Stanford Law School today announced the appointment of Albert Gidari as director of privacy at the Center for Internet and Society (CIS). Gidari will lead the center’s work on consumer privacy and data protection.
Gidari is a renowned privacy and data protection expert. He was a partner for 20 years at Perkins Coie LLP and a top-ranked privacy lawyer by Chambers USA. He has represented a broad range of companies, ranging from startups to giants of the Internet, on privacy, security, Internet, electronic surveillance and communications law matters. Gidari will lead the center’s research to inform policy related to consumer privacy and manage and develop its innovative and influential consumer privacy work. His breadth of experience will also inform and enhance the center’s ongoing civil liberties and intermediary liability work, which is led by Jennifer Granick and Daphne Keller, respectively.
“Privacy issues are pervasive, and rapidly changing technology and business models directly impact consumer privacy in novel ways,” said CIS Faculty Director and Professor of Law Barbara van Schewick. “New thinking is required to protect consumers’ personal information online, while ensuring a robust, transparent and free Internet. I’m delighted that Al Gidari has agreed to employ his vast experience and deep knowledge to lead our strategic thinking in this area.”
“For the last 20 years, I have worked with industry to identify privacy concerns and to find solutions that meet the needs of Internet users, regulators and businesses,” said Gidari. “New challenges require new and forward-looking solutions that are realistic and protect important individual rights, which is exactly the focus of the center. I am excited to have the opportunity to work in this new capacity.”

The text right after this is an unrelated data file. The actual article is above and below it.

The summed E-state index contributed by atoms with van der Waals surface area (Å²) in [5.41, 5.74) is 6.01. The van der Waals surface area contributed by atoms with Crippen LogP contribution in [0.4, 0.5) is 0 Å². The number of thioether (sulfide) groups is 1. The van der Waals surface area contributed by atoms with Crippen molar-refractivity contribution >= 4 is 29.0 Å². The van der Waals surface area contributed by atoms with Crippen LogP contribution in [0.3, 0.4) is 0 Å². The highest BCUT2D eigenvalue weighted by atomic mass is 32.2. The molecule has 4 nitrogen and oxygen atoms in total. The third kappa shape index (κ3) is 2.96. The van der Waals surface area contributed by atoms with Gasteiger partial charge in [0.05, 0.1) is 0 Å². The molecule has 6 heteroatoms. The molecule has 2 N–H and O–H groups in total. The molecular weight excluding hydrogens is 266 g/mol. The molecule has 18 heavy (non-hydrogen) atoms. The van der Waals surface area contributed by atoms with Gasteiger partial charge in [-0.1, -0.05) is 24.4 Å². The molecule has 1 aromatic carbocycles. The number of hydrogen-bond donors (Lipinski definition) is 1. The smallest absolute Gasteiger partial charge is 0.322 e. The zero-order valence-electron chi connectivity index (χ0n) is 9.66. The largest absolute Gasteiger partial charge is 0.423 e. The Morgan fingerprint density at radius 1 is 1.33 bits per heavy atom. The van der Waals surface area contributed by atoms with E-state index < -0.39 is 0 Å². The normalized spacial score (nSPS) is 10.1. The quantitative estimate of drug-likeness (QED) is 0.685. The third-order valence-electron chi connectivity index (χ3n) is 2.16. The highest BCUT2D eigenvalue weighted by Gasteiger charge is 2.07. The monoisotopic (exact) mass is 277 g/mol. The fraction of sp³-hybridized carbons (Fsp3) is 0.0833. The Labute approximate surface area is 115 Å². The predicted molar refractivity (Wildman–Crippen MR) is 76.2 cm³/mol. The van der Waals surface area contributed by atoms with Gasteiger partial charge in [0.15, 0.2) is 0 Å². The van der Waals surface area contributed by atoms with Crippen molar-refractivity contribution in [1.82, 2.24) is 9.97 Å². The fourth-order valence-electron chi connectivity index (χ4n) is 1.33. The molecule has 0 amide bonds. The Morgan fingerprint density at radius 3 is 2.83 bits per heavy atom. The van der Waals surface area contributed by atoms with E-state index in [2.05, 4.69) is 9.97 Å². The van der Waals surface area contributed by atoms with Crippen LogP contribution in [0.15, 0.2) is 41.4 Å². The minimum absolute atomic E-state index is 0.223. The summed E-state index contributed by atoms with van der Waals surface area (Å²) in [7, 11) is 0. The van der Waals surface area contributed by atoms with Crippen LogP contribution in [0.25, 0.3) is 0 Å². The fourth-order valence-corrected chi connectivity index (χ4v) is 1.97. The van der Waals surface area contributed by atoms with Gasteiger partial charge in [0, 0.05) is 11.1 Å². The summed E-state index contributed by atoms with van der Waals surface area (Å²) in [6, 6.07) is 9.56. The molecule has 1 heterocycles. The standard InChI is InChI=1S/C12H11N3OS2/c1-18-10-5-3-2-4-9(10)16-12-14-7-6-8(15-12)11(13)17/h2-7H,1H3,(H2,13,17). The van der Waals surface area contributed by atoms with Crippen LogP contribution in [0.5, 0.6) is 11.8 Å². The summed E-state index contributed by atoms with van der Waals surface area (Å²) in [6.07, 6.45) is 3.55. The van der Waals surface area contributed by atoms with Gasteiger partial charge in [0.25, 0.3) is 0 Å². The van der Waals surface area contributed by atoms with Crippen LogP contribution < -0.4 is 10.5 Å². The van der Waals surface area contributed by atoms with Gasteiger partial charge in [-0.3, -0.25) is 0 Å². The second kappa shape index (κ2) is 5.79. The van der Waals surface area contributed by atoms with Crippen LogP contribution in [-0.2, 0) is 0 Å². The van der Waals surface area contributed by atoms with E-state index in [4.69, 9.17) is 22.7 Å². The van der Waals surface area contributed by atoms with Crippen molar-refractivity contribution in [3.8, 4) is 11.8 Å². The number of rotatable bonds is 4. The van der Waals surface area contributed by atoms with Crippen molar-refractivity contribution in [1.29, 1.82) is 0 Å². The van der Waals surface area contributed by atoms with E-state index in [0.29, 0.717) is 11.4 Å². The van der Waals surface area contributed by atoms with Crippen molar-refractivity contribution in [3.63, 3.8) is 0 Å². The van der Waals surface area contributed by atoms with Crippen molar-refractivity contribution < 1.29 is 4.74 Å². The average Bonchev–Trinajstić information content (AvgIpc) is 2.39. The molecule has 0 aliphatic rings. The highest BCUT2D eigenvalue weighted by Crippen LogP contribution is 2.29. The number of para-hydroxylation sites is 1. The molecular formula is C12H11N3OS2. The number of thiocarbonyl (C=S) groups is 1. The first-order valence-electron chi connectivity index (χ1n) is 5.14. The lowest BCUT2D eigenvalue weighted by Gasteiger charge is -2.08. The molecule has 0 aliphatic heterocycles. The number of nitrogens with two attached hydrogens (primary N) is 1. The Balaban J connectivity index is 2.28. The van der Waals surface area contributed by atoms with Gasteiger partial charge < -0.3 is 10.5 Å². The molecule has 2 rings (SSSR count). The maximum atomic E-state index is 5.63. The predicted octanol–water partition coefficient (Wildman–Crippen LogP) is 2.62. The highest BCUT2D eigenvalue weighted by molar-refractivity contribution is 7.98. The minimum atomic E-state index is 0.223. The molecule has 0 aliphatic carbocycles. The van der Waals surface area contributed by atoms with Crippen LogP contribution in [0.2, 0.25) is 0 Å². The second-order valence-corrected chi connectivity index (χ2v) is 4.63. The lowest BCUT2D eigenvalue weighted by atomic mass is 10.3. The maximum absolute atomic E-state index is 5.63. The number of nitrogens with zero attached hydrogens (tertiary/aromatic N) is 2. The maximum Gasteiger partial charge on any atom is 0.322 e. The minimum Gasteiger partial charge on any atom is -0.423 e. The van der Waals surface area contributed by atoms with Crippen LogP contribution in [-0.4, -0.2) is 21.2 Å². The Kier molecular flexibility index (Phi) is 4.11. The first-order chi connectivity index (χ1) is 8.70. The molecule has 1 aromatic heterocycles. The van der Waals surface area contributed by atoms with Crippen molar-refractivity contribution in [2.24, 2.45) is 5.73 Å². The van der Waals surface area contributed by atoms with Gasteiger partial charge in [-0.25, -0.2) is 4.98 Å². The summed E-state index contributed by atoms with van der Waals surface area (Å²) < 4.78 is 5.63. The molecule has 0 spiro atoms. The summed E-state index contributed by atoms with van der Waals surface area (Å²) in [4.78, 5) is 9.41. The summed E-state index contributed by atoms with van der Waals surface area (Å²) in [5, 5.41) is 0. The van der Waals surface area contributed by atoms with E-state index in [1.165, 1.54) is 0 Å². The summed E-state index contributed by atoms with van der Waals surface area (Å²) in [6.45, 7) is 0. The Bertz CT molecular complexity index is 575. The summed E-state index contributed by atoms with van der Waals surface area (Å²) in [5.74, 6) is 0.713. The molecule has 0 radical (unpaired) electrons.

At Perkins Coie, Gidari was on the cutting edge of many of the Internet and privacy issues facing businesses and their users. He negotiated the first-ever "privacy by design" consent decree with the Federal Trade Commission. He is also a recognized authority on the Wiretap Act and the Electronic Communications Privacy Act. Long an advocate for greater transparency in government demands for user data, he brought the first public lawsuit before the Foreign Intelligence Surveillance Court. It sought the right of providers to disclose the volume of national security demands received and the number of affected user accounts, ultimately resulting in greater public disclosure of such requests.
Gidari earned an LLM from University of Washington School of Law, his law degree from George Mason University School of Law, and his undergraduate degree from Tulane University.
About the Center for Internet and Society
Led by Faculty Director Barbara van Schewick, the Center for Internet and Society (CIS) is a public interest technology law and policy program at Stanford Law School that supports the study of the interaction of new technologies and the law and is a part of the Law, Science and Technology Program at Stanford Law School. CIS strives to improve both technology and law, encouraging decision makers to design both as a means to further democratic values. Along with conducting research and policy analysis, the center sponsors legal fellowships, organizes events to foster discussion of critical policy issues, and provides educational opportunities for law students to conduct applicable research and policy analysis in this field.
About Stanford Law School
Stanford Law School is one of the nation’s leading institutions for legal scholarship and education. Its alumni are among the most influential decision makers in law, politics, business and high technology. Faculty members argue before the Supreme Court, testify before Congress, produce outstanding legal scholarship and empirical analysis, and contribute regularly to the nation's press as legal and policy experts. Stanford Law School has established a new model for legal education that provides rigorous interdisciplinary training, hands-on experience, global perspective and focus on public service, spearheading a movement for change.